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Poland is Having a Medical Cannabis Revolution

Poland has undergone a political and societal shift in drug-related attitudes in the past few years, and there are growing indications that cannabis is increasingly accepted as a medicine within this European nation. Recent findings from the Polish Centre for Investigating Public Opinions (CBOS) revealed that 73.4% of Poles support the decriminalisation of cannabis.

Underlying this interest in ending criminal sanctions for cannabis is a burgeoning desire for medical cannabis. Recently published data from the Ministry of Health shows that the medical cannabis market has grown significantly since the policy enactment in 2017. In 2019, only 2,909 prescriptions were issued for medical cannabis in Poland. This number increased to 27,687 prescriptions in 2023 (as shown below). A substantial growth can also be seen in the overall volume of medical cannabis that has been issued. 33.2kg of medical cannabis was dispensed in 2019, compared to 4.6t in 2023 (Figure Two).


Number of fulfilled prescriptions for medical cannabis. Source: FaktyKonopne, 2024



Quantity of medical cannabis distributed via pharmacies (in grams). Source: FaktyKonopne, 2024


Multiple factors revolutionising access

The big question is: how did we get to this point? Why is it that access to medical cannabis has improved so drastically in Poland over a relatively short, two-to-three-year period? There are many potential reasons, and the changes are likely the result of various factors coming together.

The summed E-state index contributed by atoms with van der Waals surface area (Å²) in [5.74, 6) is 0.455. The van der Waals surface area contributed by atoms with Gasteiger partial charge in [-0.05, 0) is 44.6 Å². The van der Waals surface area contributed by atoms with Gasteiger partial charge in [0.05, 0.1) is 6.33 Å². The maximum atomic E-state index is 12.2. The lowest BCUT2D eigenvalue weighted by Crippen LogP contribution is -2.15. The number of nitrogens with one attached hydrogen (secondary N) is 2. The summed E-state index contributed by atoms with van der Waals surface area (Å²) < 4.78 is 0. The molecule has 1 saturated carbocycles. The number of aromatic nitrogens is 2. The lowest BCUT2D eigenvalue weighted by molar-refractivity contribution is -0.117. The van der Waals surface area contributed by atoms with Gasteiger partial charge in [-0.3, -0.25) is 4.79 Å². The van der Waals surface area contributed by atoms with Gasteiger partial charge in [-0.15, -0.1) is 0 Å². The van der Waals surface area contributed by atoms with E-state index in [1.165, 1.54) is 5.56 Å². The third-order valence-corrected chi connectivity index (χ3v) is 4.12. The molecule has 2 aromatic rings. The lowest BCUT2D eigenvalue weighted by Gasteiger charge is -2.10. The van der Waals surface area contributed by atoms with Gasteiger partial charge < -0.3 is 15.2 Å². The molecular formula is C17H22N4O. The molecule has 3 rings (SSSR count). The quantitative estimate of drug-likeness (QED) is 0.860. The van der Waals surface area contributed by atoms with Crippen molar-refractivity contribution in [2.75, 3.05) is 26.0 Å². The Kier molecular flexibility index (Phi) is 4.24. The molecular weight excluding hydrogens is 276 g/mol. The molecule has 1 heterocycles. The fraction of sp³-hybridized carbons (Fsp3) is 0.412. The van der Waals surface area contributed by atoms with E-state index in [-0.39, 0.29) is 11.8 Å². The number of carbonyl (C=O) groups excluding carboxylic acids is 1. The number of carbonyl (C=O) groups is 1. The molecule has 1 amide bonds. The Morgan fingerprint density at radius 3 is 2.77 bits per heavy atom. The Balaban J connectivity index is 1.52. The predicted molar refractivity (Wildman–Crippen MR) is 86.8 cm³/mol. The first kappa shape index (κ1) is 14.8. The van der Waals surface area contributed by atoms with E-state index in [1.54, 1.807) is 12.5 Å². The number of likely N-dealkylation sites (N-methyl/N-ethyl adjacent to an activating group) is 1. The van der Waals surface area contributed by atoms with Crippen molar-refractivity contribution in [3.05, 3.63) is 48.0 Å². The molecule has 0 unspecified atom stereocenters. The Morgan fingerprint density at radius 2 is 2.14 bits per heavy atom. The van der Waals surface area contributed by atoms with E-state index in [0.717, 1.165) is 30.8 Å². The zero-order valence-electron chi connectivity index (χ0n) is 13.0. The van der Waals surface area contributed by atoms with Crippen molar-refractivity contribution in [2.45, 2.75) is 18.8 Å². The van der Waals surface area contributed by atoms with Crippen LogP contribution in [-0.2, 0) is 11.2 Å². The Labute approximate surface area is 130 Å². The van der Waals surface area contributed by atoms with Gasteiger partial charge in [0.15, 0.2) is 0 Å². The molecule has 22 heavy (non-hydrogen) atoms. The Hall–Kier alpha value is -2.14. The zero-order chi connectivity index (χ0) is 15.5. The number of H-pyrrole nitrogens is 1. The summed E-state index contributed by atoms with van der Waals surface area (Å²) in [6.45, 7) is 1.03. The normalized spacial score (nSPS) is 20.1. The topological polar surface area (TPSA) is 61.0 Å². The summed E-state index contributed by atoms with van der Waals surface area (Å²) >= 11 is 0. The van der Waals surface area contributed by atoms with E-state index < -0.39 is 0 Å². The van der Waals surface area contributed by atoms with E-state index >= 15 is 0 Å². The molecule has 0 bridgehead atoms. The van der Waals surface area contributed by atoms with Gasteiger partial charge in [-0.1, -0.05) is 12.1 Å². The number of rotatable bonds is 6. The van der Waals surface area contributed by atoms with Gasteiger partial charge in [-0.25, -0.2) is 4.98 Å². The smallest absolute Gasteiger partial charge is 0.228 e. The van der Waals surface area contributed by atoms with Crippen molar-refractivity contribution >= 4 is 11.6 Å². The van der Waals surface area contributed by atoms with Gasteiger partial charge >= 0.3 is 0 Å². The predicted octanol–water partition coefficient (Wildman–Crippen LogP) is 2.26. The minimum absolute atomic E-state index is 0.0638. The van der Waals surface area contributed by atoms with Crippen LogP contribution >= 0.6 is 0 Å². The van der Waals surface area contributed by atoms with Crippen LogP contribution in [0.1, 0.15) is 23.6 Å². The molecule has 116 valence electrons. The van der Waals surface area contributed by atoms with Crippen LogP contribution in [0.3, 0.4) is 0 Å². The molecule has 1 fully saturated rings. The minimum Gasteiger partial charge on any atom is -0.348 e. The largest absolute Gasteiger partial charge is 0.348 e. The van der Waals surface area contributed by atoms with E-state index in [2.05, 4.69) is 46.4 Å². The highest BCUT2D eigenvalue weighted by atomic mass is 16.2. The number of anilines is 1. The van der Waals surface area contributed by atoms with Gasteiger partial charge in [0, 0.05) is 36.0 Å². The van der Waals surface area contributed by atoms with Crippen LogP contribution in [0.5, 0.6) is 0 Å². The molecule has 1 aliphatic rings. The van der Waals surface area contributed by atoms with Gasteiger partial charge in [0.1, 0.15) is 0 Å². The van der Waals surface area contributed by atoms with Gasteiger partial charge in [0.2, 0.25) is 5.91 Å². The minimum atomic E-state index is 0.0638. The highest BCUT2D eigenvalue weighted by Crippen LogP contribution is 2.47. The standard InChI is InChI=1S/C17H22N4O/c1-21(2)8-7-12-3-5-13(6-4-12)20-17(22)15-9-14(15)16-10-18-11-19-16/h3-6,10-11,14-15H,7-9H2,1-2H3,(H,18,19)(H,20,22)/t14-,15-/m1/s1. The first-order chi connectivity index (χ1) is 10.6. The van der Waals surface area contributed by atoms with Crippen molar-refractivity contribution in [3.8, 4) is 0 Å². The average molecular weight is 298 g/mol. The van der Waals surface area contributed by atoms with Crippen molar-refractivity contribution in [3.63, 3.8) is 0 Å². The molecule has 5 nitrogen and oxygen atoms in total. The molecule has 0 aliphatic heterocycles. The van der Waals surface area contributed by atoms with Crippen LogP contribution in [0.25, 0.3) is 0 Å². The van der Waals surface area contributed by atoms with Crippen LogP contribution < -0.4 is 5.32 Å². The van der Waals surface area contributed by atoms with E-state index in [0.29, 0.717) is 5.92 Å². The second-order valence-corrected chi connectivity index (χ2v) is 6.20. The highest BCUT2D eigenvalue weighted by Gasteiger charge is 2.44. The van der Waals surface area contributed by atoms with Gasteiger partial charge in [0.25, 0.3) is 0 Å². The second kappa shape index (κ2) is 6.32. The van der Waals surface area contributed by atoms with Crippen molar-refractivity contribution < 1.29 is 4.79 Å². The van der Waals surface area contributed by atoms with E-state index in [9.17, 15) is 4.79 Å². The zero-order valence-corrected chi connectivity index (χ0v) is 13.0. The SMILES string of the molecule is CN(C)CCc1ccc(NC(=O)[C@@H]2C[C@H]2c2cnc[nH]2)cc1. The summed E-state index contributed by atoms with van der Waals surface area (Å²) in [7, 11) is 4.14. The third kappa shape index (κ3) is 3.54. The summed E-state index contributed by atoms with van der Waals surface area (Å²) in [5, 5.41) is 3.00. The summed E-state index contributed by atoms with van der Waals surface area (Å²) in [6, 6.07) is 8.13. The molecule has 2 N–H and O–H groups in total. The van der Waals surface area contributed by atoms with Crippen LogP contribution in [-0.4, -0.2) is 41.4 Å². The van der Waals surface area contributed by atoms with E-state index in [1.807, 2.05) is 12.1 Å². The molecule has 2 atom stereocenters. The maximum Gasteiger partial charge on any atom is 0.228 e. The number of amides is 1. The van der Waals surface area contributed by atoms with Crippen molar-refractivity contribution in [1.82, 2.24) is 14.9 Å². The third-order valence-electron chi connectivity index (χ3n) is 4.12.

When medical cannabis was first legalised, not much happened: supply was limited, and doctors were hesitant to prescribe it. This was impacted by a lack of guidelines for cannabis prescription (which have still not been produced), and a climate where many doctors were scared of prescribing a ‘new’ and controversial medicine.

Time was also an important factor that encouraged familiarisation with the plant’s benefits and medical applications. It also allowed for additional sources of prescriptions for medical cannabis to develop. Crucially, Polish residents interested in obtaining a medical cannabis prescription can do so through their doctor; this includes General Practitioners, or specialist doctors. This is different to other European countries like Britain, where only specialist doctors can prescribe it, creating a natural bottleneck in access.

Since the COVID pandemic, Polish people can also use ‘e-recepta’, an online system which simplifies access to prescriptions – including medical cannabis. Patients need only to fill in an online form request, which is then verified by a surgery; the patient must then have a quick online consultation with a doctor. Instead of a physically issued prescription, the patient receives a four-digit code which can be used to purchase specific medicines across Polish pharmacies.


The emergence of hemp surgeries